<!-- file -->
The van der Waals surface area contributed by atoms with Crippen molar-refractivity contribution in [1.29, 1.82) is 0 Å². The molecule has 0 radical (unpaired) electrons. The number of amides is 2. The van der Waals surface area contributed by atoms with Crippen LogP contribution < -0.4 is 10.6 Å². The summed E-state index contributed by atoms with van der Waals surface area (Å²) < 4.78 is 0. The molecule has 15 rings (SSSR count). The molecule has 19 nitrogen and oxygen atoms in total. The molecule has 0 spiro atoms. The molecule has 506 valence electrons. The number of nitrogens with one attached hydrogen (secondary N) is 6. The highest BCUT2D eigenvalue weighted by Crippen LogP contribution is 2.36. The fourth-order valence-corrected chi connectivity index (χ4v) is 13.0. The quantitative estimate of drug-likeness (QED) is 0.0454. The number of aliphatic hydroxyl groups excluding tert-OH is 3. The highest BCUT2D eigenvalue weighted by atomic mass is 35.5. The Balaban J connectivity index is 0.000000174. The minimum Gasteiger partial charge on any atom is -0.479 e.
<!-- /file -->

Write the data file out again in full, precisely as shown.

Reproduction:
The van der Waals surface area contributed by atoms with Crippen molar-refractivity contribution in [1.29, 1.82) is 0 Å². The molecule has 0 radical (unpaired) electrons. The number of amides is 2. The van der Waals surface area contributed by atoms with Crippen LogP contribution < -0.4 is 10.6 Å². The summed E-state index contributed by atoms with van der Waals surface area (Å²) < 4.78 is 0. The molecule has 15 rings (SSSR count). The molecule has 19 nitrogen and oxygen atoms in total. The molecule has 0 spiro atoms. The molecule has 506 valence electrons. The number of nitrogens with one attached hydrogen (secondary N) is 6. The highest BCUT2D eigenvalue weighted by Crippen LogP contribution is 2.36. The fourth-order valence-corrected chi connectivity index (χ4v) is 13.0. The quantitative estimate of drug-likeness (QED) is 0.0454. The number of aliphatic hydroxyl groups excluding tert-OH is 3. The highest BCUT2D eigenvalue weighted by atomic mass is 35.5. The Balaban J connectivity index is 0.000000174. The minimum Gasteiger partial charge on any atom is -0.479 e.